Glasses is a former radio DJ currently plotting a quiet return to WKDU.

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An acoustic session with Shamir

Before Shamir’s show with Joy Again and Hana Truly at The Church on 11/13/15, the 21 year old singer played a few songs for us.

With nothing but a borrowed acoustic guitar and a mic, hear the wonderful, charismatic, angelic Shamir like you never have before:

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Photo by Andrew Piccone

Photo by Andrew Piccone

by Shannen Gaffney + Kirsten Becker

Ben Hopkins and Liv Bruce, New York’s dynamic garage glam duo of PWR BTTM chatted with us about the things that matter: gender fluidity, their recent discovery of Bethany Cosentino, and their favorite carbs. If you’re lucky enough to have gotten a ticket in time, we’ll see you at their PhilaMOCA show tonight (they open for the very talented <3 MITSKI <3 )

So congrats on your first album, Ugly Cherries, we love it so much!
LIV: Thank you! We had a really good time making it.

Where did you record it?
BEN: We recorded in in New Paltz, New York, which is near Hudson, New York, which is where I was living, with a guy named Chris Daly who made a bunch of great records. He made a record with our friends in Diet Cig and we met him upstate. We didn’t really know if he was a good engineer or not but he was a cool guy that wanted to do our record and he’s like a genius, he’s amazing, he makes like all our merch and stuff, he fixes my guitar, he’s just this incredible, great friend.
LIV: He holds me when I cry. Just kidding, I’ve never cried.
BEN: Liv never cries, he can’t really spare the moisture. But yeah, his wife and I did the album art together.
LIV: PWR BTTM would be dead in the water without him.

So you both went to Bard, did you find a supportive scene there?
LIV: Absolutely, I started playing in the Bard scene in another band. The Bard scene is amazing because there’s two venues that are pretty much entirely run by students and they have the power to book bands outside of the school. So your favorite bands will be coming through the area and they’ll play Bard and you can start a band with your friends and have your first show be opening for a huge band.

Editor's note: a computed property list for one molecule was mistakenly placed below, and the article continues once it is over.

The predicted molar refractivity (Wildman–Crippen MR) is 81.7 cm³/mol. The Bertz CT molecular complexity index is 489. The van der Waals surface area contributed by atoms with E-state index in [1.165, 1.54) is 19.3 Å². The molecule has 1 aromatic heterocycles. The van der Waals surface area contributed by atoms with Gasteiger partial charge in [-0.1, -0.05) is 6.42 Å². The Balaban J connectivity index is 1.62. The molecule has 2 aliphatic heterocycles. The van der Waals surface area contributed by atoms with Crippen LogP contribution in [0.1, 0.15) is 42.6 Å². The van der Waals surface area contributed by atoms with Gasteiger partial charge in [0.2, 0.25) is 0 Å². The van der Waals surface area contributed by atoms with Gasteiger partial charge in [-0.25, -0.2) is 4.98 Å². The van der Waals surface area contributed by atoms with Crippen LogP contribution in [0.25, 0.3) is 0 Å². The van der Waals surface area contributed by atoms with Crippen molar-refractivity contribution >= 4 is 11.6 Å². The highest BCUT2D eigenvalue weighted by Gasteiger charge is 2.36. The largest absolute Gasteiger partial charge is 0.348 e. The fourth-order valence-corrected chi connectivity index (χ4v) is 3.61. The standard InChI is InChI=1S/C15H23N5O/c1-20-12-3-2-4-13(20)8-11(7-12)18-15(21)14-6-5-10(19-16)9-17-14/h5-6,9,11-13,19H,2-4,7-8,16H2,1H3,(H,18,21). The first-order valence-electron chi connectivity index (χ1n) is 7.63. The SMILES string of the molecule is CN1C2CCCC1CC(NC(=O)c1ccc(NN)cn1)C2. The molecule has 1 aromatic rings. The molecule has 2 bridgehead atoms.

BEN: Yeah our second show we opened for Upset and Potty Mouth.
LIV: There was just always people starting bands and doing incredible things. I really miss it actually. Obviously I love the scene here, but sometimes I’ll be on Facebook and see friends who are still there at Bard and seeing what bands they are starting every week and being like, “Ugh I wish I was still able to see those shows!”

What did you study at Bard?
LIV: I, for most of my time at Bard, was a double major in Computer Science and Dance. And then in my last semester after my Computer Science thesis, I had one more class to take and I just didn’t have the room in my schedule, partially because of PWR BTTM, so I ended up dropping the major after finishing my thesis and graduating with a degree just in the Dance Department. Which, it feels weird to say just the dance department because Bard’s dance department is like incredible. I learned so many things just about everything being there.
BEN: (In between bites of blueberry scone) I studied Theater, it was awesome.

We had another question relating to scones: What is your favorite carb?
BEN: Oh my God, the question we love to answer. I’m really, really feeling chocolate croissants right now. I work at a coffee shop and I have to come in to work at 6 AM and the first thing I do is kick that door open and fuck up one of the deliveries.
LIV: I’m really feeling my mom’s spaghetti and meatballs. I saw her yesterday and I was thinking about the stuff that she makes. I like everything she makes, but spaghetti and meatballs specifically.
BEN: Liv’s mom throws down.

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Telekinesis plays Philly tonight, chases 80’s vibes on new album

by Shannen Gaffney

Photo from With Guitars

Photo from With Guitars

Telekinesis, the moniker used by Michael Benjamin Lerner, (also the superpower which allows superheroes to move objects with their minds) has released a new album this September on Merge Records called Ad Infinitum. On tour with Say Hi, he plays Johnny Brenda’s tonight and spoke to us about finding new influences and staying inspired on the road.